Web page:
Philadelphia’s Best Puerto Rican Restaurants

From crispy empanadas to the best rice and beans, these are the six essential spots for Puerto Rican food in Philly.
Philadelphia’s Best Puerto Rican Restaurants image

photo credit: Nicole Guglielmo

When you think of Philadelphia’s best eats, you probably think of cheesesteaks, hoagies, Zahav, and South Philly Barbacoa—just a handful of the icons that can’t be missed in the City of Brotherly Love. What you probably don’t know is that Philly’s Latin/Hispanic community is over 50% Puerto Rican, and there are some iconic Borinquen restaurants that are must-tries in their own right. Whether you’ve never had Puerto Rican food before or you’re looking for a mofongo that transports you back to abuela’s kitchen, these are the six essential Puerto Rican restaurants in Philly.

photo credit: Nicole Guglielmo

Puerto Rican


$$$$Perfect For:Walk-InsDinner with the ParentsCasual Weeknight DinnerDeliverySerious Take-Out OperationBYOB
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Walking into Freddy and Tony’s is like walking into your tía’s house. There are two options here—order takeout at the front register or head a few steps over and seat yourself in the dining room. It’s bustling with the sounds of families chatting, reggaeton, and the hum of a blender mixing up tastiest non-alcoholic piña coladas in town (but don’t forget to bring your own rum). The decor transports you to Old San Juan—the walls are painted in the style of the bright, multi-colored row homes that line the streets of the capital city, complete with roosters and no less than two Puerto Rican flags on each faux house front. Come here for the tender roasted chicken covered in garlic sauce and pasteles de guineo.

El Sabor is kind of elusive—there’s no physical menu and they don’t keep consistent hours, so you really should call ahead or drive by if you’re looking to dine in or takeout. But it’s so good you’ll find yourself peering around the corner of Diamond and North Hancock streets hoping they’re open. If you’re hungry and in a hurry, grab and go from the hot food case; try the chuleta or crispy fried chicken leg, yellow rice, and whatever you do, DO NOT forget a side of white rice and habichuelas. If you have time to dine in, order the bistec encebollado. On your way out, pay homage to some of Puerto Rico’s finest: headshots of Marc Anthony, Tito Puente, and Jennifer Lopez cover the back of the restaurant.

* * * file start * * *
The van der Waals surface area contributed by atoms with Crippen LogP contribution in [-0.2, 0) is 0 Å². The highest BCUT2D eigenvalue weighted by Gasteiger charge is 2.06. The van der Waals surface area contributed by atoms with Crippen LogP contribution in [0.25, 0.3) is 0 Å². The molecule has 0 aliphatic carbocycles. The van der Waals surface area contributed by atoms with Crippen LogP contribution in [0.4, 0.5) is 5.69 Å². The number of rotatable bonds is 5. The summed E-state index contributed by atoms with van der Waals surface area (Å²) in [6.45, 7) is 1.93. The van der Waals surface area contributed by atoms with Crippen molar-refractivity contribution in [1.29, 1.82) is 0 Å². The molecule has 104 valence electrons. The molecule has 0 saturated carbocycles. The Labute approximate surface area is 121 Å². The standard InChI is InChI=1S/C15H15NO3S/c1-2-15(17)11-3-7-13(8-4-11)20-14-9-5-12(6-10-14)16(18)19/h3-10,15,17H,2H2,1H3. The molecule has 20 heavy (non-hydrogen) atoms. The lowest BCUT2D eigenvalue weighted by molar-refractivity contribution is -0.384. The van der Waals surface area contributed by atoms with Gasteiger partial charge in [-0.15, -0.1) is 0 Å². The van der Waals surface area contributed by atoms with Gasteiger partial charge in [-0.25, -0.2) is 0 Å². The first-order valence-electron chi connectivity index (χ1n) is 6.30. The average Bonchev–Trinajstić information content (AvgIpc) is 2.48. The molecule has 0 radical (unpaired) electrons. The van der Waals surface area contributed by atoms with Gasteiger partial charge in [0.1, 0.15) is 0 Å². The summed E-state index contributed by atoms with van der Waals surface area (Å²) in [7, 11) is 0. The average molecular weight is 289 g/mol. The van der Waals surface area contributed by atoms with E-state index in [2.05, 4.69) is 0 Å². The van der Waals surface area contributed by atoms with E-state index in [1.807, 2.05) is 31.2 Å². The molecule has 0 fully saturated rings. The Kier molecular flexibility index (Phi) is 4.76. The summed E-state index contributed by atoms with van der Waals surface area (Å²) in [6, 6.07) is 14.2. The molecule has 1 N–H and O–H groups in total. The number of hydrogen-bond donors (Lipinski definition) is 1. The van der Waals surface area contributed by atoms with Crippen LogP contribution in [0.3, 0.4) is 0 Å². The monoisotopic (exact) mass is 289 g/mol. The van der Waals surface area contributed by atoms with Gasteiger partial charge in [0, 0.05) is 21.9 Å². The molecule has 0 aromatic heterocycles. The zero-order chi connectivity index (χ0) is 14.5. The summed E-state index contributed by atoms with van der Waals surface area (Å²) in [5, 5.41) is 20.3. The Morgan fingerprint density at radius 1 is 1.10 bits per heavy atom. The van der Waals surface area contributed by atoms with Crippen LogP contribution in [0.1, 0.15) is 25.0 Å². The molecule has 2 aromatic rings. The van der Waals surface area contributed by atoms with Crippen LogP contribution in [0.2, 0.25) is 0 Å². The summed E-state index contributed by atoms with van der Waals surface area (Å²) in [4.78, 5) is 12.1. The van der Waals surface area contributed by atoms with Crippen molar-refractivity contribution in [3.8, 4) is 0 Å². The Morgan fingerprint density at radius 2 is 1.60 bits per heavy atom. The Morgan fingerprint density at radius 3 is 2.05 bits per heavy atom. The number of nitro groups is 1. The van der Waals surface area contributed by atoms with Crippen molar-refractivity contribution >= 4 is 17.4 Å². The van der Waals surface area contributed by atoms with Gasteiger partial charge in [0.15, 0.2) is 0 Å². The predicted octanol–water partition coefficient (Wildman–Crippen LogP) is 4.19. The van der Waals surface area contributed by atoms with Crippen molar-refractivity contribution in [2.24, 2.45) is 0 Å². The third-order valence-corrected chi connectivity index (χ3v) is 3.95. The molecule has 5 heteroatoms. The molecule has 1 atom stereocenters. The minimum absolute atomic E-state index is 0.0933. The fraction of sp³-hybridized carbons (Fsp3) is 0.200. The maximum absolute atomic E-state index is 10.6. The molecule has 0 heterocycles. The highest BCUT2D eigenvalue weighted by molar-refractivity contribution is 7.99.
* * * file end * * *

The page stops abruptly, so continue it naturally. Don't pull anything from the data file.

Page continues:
When you’re in the mood for delicious pastries or quick takeout, head to I street in Harrowgate to check out El Coqui Panadería (just a couple blocks away from Càphê Roasters). El Coqui’s hot food bar is stocked with tasty, affordable PR staples, including morcilla, pastelón, and plenty of alcapurrias de guineo and yuca. What makes El Coqui so special, though, is the bakery. They’re serving up sweet treats like bizcocho de almendra, creamy quesitos, and more. They also make their own pan sobao, a delightfully soft and slightly sweet typical Puerto Rican bread. This is the primary reason a Tripleta sandwich is a must-have here. Its tri-meat combination includes pan-seared bistec, pernil, and ham. FYI—they’re undergoing renovations so there’s no seating at the moment, so call ahead or order online.

Your immediate reaction to your first bite of macaroni salad at Boricua 2 will be “Ay Dios Mio!” (whether you’re Puerto Rican or not). The Port Richmond restaurant has classic Puerto Rican fare for a super reasonable price—try the $16 “Boricua Special” to get a hefty portion of food, including your choice of two sides and one main entree. While neither the tuna macaroni salad nor potato salad are uniquely Puerto Rican, you must get a side of both—they’re so good you’ll find yourself eating those before you’ve touched your mains. The entire place is covered in tropical florals reminiscent of El Yunque, with an upbeat Latinidad soundtrack, including Selena, Santana, and Willie Colón. If you’re in Northern Liberties, check out their original location on N. 3rd Street for takeout.

If you’re at the Cherry Hill Mall and you’re craving something other than Seasons 52 or a Costco hot dog, stop at Lorenzo’s Cabana—a casual Puerto Rican, Mexican, and American food spot just 30 minutes from Center City. A quarter of the menu is dedicated to American breakfast items, but they’re also serving up some pretty delicious Mexican food. The Puerto Rican menu, meanwhile, features pulled-pork style pernil, made in a slow cooker on the back counter, as well as bistec, pollo guisado, and chuletas. There’s a line of walk-ins for takeout and the phone is constantly ringing for pickup orders (your best bet is to call ahead and make sure they have the protein of your choice), but you can always snack on empanadas while you wait.

This restaurant is the reason to go to Camden (besides Carool’s Discount Liquor). Old San Juan has an expansive menu with a ton of variety, whether you’re grabbing from the hot/cold takeout section or sitting in their large and modest dining room. They specialize in whole fish dishes and seafood salads, but their mofongo with shrimp in garlic sauce is an absolute must-try. The shrimp is so tender it’ll make you recall finer dining spots that haven’t come close to doing it this right, and the ajillo sauce is so deliciously garlicky that no vampire could physically come near you for at least 24 hours after consumption. Whatever you order, you can smell the combination of fresh herbs and spices as soon as your food hits the table.

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